Big price increase behind Duquesne Light's decision to leave PJM

Friday, February 22, 2008

As a result of a recent auction of electricity, Duquesne Light will pay upwards of 300 percent more for some of its electrons in 2010 and 2011 than it is paying now.

That increase, the company says, lies behind its decision to withdraw from PJM Interconnection, the agency that manages the electricity grid in 13 northeastern and Mid-Atlantic states, and to become a member of Midwest ISO, a grid operator based in Carmel, Ind., a suburb of Indianapolis, effective May 31.

Since April, PJM has conducted a series of "capacity auctions," which set prices in advance for electricity to be held in reserve for occasions when a utility's regular supply of juice isn't enough. In the first auction, a capacity price of $40 per megawatt was set for the 2007 delivery year, which runs from June 1, 2007 through May 31, 2008. A July auction produced a price of $120 per megawatt for the 2008-09 year, and in an October auction, the price settled at $105 per megawatt for the 2009-2010 year.

On Feb. 1, the price for the 2010-2011 year was set at $174 per megawatt.

What lies behind the increase is something that PJM calls its "reliability pricing model" -- a method of setting prices that should help to insure the reliability of the grid.

It works something like this: First, PJM calculates how much reserve capacity it believes a particular utility will need during a delivery year (June 1 to May 31), say, 400 megawatts. Then PJM turns to its pool of providers and asks for bids -- or offers of capacity at a set price. The first offer, from power plant A, might be for 200 megawatts at $50 per megawatt. Power plant B might offer an additional 150 megawatts for $75 per megawatt. The utility still needs another 50 megawatts, so the bidding continues, and power plant C offers that final 50 megawatts of capacity at $100 per megawatt.

The final bidder sets the price for all bidders. So, in our example, all three providers would receive $100 per megawatt, even though the first two offered to sell for less. And because the auction is for capacity, if the utility were to use only 350 megawatts, the owner of power plant C would be paid without ever providing electricity.

Duquesne Light President and Chief Executive Officer Morgan K. O'Brien said that after the July auction, company leadership met with PJM and said, "we have a problem with this."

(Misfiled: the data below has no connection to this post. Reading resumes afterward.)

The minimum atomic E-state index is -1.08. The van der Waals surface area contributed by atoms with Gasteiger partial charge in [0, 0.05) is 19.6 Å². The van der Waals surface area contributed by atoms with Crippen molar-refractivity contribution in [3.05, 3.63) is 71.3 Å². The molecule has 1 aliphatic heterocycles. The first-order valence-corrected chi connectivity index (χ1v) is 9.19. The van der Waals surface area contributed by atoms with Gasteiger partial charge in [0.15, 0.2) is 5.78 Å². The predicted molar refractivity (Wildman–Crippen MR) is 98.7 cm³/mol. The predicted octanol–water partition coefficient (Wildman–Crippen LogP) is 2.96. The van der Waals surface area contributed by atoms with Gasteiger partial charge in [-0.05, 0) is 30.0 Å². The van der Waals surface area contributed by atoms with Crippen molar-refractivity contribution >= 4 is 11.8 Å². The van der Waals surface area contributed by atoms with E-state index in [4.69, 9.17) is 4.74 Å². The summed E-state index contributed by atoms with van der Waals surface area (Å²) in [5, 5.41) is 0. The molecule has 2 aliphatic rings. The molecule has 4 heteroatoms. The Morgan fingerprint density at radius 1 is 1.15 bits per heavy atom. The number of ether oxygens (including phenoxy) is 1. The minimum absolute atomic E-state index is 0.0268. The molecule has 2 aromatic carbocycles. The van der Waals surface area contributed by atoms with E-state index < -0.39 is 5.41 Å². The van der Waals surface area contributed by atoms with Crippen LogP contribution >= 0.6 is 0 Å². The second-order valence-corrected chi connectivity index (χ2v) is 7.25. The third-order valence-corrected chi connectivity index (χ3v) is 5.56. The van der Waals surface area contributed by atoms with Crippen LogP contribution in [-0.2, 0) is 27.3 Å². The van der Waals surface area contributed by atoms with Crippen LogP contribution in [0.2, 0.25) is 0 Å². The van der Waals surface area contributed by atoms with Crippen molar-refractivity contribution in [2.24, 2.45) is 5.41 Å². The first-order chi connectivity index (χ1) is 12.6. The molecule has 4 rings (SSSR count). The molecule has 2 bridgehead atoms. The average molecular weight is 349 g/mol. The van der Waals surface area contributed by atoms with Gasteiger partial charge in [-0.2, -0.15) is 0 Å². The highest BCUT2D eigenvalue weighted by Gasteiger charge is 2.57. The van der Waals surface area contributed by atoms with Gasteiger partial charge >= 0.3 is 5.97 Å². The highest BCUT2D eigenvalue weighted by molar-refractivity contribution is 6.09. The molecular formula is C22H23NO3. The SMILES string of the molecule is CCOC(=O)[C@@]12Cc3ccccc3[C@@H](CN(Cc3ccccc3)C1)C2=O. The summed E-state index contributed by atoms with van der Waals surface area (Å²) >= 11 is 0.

"We sat there and said, 'What are our rights? Why isn't everybody upset over this? This is a lot of money,' " he said.

PJM spokesman Ray Dotter said the pricing model is not that different from how pricing works in other areas.

"That's the way just about every commodity market in the world operates," he said. "It's the most efficient way to set prices."

He also pointed out that the auction is optional.

"Each utility can acquire capacity their own way," he said. "Much of the capacity acquired is not acquired through the auction, but may be negotiated separately through contracts."

"It's your choice as a participant" whether to obtain capacity entirely through contracts, through a blend of contracts and auction, or entirely through the auctions.

"It depends on how you want to manage your risk."

In fact, part of the purpose of the auctions is to encourage electricity buyers not to use them.

"The intention is to encourage buyers of capacity to enter into long-term agreements," he said, "because having the long-term price helps to encourage new resources to be built." In other words, electricity generation companies are more likely to build new plants if they expect long-term contracts to help pay for them.

Mr. O'Brien said that scenario is too vague to justify the prices that the auctions have produced.

"There's no guarantee anybody's going to build power plants," he said. "None of them are obligated to build new plants, to shut down their old plants and replace them with new technology. It's sort of a hope that if we pay you enough you're going to replace them with something new."

None of that will be the case with Midwest ISO.

"We don't have a capacity construct at this point," said spokesman Carl Dombek. Nor does the central states grid manager have plans for developing a structure for managing reserve capacity.

"We're a bit different that way," he said.

That difference concerns David Hughes, executive director of Citizen Power.

Mr. Hughes worries about Midwest ISO's reliability, with no "resource adequacy obligation" in place. Recalling the great blackout of August 2004, he said, "the report on that blackout showed a pretty chaotic reaction when the lights went out on the part of the Midwest ISO."

His group filed a petition with the state Public Utility Commission asking the agency to investigate Duquesne Light's withdrawal from PJM.

The move has received conditional approval from the Federal Energy Regulatory Commission, but Mr. Hughes said the agency "doesn't take a look at all the various aspects that impact residential customers at all.

"FERC is only dealing with the wholesale market. It remains to be seen whether this move will be good for the customers."

The PUC should make that determination, he said. But in an initial decision rendered Dec. 18, PUC administrative law judge Susan D. Colwell ruled that the agency lacks the jurisdiction to make Duquesne Light remain within PJM.

"I think it's a dodge," Mr. Hughes said. While FERC may have the last word on electricity wholesaling, the PUC "can certainly assert their authority on the impact this will have on the retail customers in Pennsylvania."

Elwin Green can be reached at egreen@post-gazette.com or 412-263-1969.
First published on February 22, 2008 at 12:00 am